Tristen has been on our ‘artists to watch’ list for several years now. The talented lady, who has also been playing in Jenny Lewis’ band for a while, has finally released a new album. Listen to her new single Glass Jar here, check out her tour dates with Jenny O. here and read our little interview below.

You have a new album out and I think it’s absolutely amazing! Can you tell us a bit about it?
Sneaker Waves was made in my home studio with my husband, co-producer, guitarist in the band, Buddy Hughen. Our dining room is a vocal booth, our living room had drums set up for months.
We started with 30 songs and focused on letting them naturally form around the way they were written, normally me with a guitar or piano. We spent a couple of years taking breaks, adding songs, reworking things. A process of deconstruction and reconstruction.
A sneaker wave is an unanticipated coastal wave much larger than those preceding it, and so there’s no way to detect them; they can sweep an innocent bystander away forever. That felt like a metaphor for life, and death.

Can you pick one song off the album and tell us a bit about the story behind it?
I wrote the song Alone Tonight really quickly while in Omaha recording strings and vocals, finishing CAVES, my last record with Mike Mogis at ARC studios and staying in his guest house. I was really depressed and isolated and so this sad song about being thrown away, tossed aside by someone you love, just poured out.

I really love your lyrics! I think they’re very special compared to a lot of other stuff that’s on the market these days. Especially Psychic Vampire, I’m in love with every single word of this song. What is your favourite line of one of your songs?
That’s for the listener to decide. I will say that I don’t allow any lyrics to make it onto a record that I don’t feel strongly about. So the great part of going into making a record with a lot of material is you can make sure that your favorite songs survive and that over the course of a couple years you still stand behind the ideas, that they’ve stood the test of time and perspective.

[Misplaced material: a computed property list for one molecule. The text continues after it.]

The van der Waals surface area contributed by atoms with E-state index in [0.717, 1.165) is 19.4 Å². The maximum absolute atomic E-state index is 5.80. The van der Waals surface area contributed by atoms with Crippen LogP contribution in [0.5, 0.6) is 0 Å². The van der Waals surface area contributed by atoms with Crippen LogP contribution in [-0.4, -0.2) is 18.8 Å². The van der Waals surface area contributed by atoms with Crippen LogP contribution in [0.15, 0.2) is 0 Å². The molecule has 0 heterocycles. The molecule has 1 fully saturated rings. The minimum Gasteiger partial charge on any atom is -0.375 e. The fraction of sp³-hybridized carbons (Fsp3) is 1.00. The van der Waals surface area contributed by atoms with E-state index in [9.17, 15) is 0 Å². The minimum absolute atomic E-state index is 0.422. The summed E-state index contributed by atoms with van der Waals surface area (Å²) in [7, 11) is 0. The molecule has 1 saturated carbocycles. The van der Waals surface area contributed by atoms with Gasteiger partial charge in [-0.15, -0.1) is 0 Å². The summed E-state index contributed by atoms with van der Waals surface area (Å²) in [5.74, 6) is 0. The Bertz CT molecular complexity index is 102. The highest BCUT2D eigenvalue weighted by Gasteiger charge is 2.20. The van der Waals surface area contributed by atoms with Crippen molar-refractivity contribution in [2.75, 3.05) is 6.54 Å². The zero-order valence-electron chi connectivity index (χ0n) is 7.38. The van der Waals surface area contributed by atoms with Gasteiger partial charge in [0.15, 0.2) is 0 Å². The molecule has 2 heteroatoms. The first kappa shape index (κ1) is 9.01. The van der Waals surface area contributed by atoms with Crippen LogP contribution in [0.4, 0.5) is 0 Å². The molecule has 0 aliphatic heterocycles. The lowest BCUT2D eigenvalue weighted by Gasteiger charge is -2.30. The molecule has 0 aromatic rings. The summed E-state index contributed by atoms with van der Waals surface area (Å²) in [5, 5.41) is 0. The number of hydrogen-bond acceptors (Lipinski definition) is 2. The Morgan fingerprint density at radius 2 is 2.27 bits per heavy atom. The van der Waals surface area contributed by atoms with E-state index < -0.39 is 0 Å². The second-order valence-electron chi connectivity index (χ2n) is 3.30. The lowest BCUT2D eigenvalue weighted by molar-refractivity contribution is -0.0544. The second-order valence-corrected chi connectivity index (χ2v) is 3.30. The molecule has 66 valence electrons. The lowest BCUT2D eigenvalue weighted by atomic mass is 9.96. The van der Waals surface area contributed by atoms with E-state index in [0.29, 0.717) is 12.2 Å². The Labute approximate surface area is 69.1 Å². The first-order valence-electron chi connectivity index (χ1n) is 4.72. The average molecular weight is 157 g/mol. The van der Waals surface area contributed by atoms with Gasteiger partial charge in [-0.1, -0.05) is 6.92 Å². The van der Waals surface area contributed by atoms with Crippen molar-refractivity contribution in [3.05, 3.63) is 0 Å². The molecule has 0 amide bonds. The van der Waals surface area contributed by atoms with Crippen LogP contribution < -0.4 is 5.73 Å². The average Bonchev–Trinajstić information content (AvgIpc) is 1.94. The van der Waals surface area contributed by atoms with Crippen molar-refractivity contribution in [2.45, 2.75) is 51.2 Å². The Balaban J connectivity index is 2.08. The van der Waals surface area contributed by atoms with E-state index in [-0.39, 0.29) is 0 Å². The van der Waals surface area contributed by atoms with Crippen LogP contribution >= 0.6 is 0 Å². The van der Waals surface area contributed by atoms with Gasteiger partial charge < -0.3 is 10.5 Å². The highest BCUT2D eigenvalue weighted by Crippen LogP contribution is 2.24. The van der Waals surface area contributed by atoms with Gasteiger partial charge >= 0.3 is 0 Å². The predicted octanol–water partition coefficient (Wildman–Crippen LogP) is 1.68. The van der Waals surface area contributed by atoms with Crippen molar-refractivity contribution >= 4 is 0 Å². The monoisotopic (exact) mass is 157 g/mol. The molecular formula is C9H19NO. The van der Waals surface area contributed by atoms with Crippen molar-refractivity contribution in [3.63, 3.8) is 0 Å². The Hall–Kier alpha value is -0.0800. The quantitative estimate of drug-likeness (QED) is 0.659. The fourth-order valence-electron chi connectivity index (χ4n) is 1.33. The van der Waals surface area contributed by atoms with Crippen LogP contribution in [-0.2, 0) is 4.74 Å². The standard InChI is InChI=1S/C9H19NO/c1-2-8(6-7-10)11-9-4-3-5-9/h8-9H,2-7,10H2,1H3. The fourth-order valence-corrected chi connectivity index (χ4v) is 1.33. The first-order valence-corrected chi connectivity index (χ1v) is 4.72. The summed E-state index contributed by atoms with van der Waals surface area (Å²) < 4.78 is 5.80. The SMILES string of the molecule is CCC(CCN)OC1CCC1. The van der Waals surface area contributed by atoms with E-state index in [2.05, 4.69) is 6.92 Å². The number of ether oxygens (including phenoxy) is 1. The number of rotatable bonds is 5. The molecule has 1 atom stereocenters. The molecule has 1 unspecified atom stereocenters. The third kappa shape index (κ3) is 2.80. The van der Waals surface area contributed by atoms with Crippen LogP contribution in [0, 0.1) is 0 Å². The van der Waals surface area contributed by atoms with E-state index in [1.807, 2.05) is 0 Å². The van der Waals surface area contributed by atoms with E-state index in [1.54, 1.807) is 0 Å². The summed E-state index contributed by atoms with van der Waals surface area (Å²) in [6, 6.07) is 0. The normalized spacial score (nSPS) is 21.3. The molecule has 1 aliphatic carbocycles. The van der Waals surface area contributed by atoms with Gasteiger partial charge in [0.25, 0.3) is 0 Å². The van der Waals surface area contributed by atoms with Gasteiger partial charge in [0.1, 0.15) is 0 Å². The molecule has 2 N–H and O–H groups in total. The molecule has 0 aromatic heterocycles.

You’re on tour with Jenny O. at the moment, how did that come together?
I love her music and when I found out she was putting out a new record, Peace and Information, around the same time as Sneaker Waves, I reached out to see if she wanted to join forces.

Imagine it’s the future and you’ve got kids. Whch concert would you pick for them to be the first one to come along with you?
I would let them decide. The cool thing about kids is they haven’t been overly aestheticized or intellectualized yet, so they have a physical, emotional, raw visceral reaction to music that is purer than any adult. So when a child reacts to something, it’s not jaded by expectations, concepts of genre, or even expectations for proficiency. They feel it or they don’t and that’s the way I TRY to experience music, without trying to define or explain. Just locking in. I hope if I someday have a child I will just pay attention to what they react to and help foster that curiosity.

As a woman in the music industry – do you feel any difference in how people treat you, compared to male artists?